A true northern Piedmont garagiste, Fabio Zambolin inherited his grandparent’s vineyards and converted their garage into a winery. He began his project in 2010 with a parcel that he works organically and that sits within the DOC appellation, Lessona. However, the cantina is ten meters outside of the DOC zone (right next to the vineyards) and an archaic law makes it so that he must label his wines Costa della Sesia, a generic term for regional Northern Piedmont wines. (This is a cue for the savvy buyer who’s looking for the best value and quality to snap up a few bottles.)
It is never easy to be the small producer in the big wine world and this is one of the many reasons we like to import our mere thirty cases of wine from this lovely man. Indeed, Fabio’s wines will never make him rich (nor us!) so he maintains his day job with a somewhat new, but very good producer in Bramaterra, Le Pianelle. He works with his partner, Andrea Zanetta, at both Le Pianelle and Zambolin.
As one could imagine, with such a small quantity of grapes to make his wines the level of detail in his organically farmed vineyard and cellar are maintained to an extraordinary level. The shine of the equipment and the floor, the reverence with which he takes a sample from a stainless steel vat and the pure taste and a smell of the wine makes one want to pay him triple what he charges. He also works with his long-time friend and immensely talented Italian enologist, Cristiano Garella—a guy I have also known quite well since 2010.
Lay of the Land
Geologically, Alto Piemonte is even more volatile than the 100-year scourge (read more) between the mid-1800s to the mid-1900s; only in geology it happens over millions and billions of years. The three small hills of Lessona (somewhere around one-hundred plantable hectares) sits on the southern foothills of the Alps, a mountain range that was and slowly continues to be created by the collision of the African with the Eurasian tectonic plates. In orogenous areas there is (or in this case, was) a lot of volcanic activity and this laid the foundation for most of the soils of this area.
The majority of the most important Alto Piemonte wine regions are grown on igneous bedrock. Bramaterra, Boca and Gattinara are grown on porphyry, a rock/soil dense in metals and deeply acidic, making for difficult flowering with the vines and naturally reducing yields. Ghemme has alluvial soils and consist of sands, clays and in some places soft granite bedrock. Lessona has the most unique soils in the region and there is no viticultural area in the world with this specific kind of soil. Lessona’s yellow and orange sandy soil was borne out from volcanic eruptions and worn down into sand by a sea that no longer exists.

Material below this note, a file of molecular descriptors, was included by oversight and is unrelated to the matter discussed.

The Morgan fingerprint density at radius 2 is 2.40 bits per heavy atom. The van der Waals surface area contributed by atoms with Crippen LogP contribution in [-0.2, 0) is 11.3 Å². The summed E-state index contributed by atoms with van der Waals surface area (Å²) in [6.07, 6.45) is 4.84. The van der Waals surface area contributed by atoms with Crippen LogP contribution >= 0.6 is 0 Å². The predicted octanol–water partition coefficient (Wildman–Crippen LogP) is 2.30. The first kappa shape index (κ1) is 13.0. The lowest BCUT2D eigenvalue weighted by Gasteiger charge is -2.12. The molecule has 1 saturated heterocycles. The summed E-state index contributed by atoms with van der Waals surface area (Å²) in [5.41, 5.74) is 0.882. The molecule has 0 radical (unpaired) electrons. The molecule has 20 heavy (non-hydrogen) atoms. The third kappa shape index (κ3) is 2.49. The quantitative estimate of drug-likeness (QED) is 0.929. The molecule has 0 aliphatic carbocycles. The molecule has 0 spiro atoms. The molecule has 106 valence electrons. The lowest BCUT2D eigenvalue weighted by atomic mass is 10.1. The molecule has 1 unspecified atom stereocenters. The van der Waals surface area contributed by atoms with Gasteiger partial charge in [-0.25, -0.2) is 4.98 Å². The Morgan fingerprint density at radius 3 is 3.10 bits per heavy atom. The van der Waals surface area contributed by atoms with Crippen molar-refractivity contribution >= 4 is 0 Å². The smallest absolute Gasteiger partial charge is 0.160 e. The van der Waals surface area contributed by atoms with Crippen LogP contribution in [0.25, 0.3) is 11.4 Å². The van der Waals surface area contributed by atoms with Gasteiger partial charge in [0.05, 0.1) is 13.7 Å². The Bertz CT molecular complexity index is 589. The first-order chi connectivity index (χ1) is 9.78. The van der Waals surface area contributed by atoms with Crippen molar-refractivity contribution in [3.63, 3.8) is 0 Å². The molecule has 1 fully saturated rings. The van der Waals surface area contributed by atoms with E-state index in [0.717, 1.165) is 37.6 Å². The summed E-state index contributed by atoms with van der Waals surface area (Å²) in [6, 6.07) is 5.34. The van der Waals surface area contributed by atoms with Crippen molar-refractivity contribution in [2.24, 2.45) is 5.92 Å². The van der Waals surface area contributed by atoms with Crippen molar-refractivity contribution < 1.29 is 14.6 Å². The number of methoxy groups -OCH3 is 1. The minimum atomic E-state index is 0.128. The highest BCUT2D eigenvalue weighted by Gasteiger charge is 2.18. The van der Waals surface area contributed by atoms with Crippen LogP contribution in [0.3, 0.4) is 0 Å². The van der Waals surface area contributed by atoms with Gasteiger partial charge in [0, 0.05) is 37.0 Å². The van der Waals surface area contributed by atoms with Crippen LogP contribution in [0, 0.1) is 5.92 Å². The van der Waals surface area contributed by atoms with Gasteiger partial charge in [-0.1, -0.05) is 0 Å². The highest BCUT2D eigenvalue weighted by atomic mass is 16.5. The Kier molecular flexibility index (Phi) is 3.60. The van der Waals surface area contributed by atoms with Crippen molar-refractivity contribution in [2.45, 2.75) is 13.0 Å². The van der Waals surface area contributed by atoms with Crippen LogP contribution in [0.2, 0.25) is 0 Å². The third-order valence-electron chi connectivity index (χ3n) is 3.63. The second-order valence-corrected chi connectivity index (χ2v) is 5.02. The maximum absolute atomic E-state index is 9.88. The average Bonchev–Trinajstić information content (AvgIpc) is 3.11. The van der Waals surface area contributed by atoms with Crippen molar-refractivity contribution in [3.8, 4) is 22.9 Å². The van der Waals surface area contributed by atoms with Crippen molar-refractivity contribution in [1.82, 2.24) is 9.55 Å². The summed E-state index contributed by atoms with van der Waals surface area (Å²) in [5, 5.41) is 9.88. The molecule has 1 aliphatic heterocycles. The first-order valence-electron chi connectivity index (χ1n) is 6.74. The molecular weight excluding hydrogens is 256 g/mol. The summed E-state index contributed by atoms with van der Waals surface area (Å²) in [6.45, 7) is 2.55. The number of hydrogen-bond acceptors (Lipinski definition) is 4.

Lessona’s sandy soils bring high aromas and a lifted palate, while its heavy iron content and low pH (levels well below 4.0, almost too toxic for vines) gift the wines their saltiness and cool metal, mineral palate textures. In the wines of northern Piedmont—at least those that have not been obliterated by too much unconscious and heavy-handed winemaking—a perfect balance of (dare I say it?) sourness and bitterness can be found throughout; these terms are regularly used by Italians to describe their wines, aperitivos, digestivos and much of their food, but can evoke terror in the mind of a heavily French influenced food and beverage culture.
Northern Piedmont is quite different from the Langhe, its more famous brethren to the south. It has much more precipitation during the winter and its proximity to the Alps and the local iconic mountain, Monte Rosa, brings a constant flow of cool alpine air through the vineyards, all of which contributes to the complexity and elegance of the wines. The growing season is longer than the Langhe, with Nebbiolo usually starting bud break seven to ten days later than in Barolo or Barbaresco, but harvested usually two to three weeks later, depending on the vintage.